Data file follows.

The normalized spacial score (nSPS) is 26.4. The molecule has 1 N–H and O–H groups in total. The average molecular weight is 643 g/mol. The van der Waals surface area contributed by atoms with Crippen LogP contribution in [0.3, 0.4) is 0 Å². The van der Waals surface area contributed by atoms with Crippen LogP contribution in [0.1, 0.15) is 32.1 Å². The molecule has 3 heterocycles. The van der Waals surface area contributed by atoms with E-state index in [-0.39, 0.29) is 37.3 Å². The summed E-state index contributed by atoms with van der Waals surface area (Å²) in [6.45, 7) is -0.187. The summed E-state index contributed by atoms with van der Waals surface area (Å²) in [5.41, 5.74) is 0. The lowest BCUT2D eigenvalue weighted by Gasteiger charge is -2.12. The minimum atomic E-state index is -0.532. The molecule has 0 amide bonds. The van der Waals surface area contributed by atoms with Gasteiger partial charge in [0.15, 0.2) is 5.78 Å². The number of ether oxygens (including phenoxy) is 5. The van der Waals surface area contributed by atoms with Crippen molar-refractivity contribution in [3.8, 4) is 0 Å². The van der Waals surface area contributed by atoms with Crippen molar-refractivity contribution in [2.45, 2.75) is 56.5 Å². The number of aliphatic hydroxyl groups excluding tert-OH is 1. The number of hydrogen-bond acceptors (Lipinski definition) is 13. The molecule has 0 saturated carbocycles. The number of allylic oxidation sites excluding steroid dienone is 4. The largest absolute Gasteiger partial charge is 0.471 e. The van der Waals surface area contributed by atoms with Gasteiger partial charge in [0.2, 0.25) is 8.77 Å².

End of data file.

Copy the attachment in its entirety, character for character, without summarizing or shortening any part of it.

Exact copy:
The normalized spacial score (nSPS) is 26.4. The molecule has 1 N–H and O–H groups in total. The average molecular weight is 643 g/mol. The van der Waals surface area contributed by atoms with Crippen LogP contribution in [0.3, 0.4) is 0 Å². The van der Waals surface area contributed by atoms with Crippen LogP contribution in [0.1, 0.15) is 32.1 Å². The molecule has 3 heterocycles. The van der Waals surface area contributed by atoms with E-state index in [-0.39, 0.29) is 37.3 Å². The summed E-state index contributed by atoms with van der Waals surface area (Å²) in [6.45, 7) is -0.187. The summed E-state index contributed by atoms with van der Waals surface area (Å²) in [5.41, 5.74) is 0. The lowest BCUT2D eigenvalue weighted by Gasteiger charge is -2.12. The minimum atomic E-state index is -0.532. The molecule has 0 amide bonds. The van der Waals surface area contributed by atoms with Gasteiger partial charge in [0.15, 0.2) is 5.78 Å². The number of ether oxygens (including phenoxy) is 5. The van der Waals surface area contributed by atoms with Crippen molar-refractivity contribution in [3.8, 4) is 0 Å². The van der Waals surface area contributed by atoms with Crippen molar-refractivity contribution in [2.45, 2.75) is 56.5 Å². The number of aliphatic hydroxyl groups excluding tert-OH is 1. The number of hydrogen-bond acceptors (Lipinski definition) is 13. The molecule has 0 saturated carbocycles. The number of allylic oxidation sites excluding steroid dienone is 4. The largest absolute Gasteiger partial charge is 0.471 e. The van der Waals surface area contributed by atoms with Gasteiger partial charge in [0.2, 0.25) is 8.77 Å².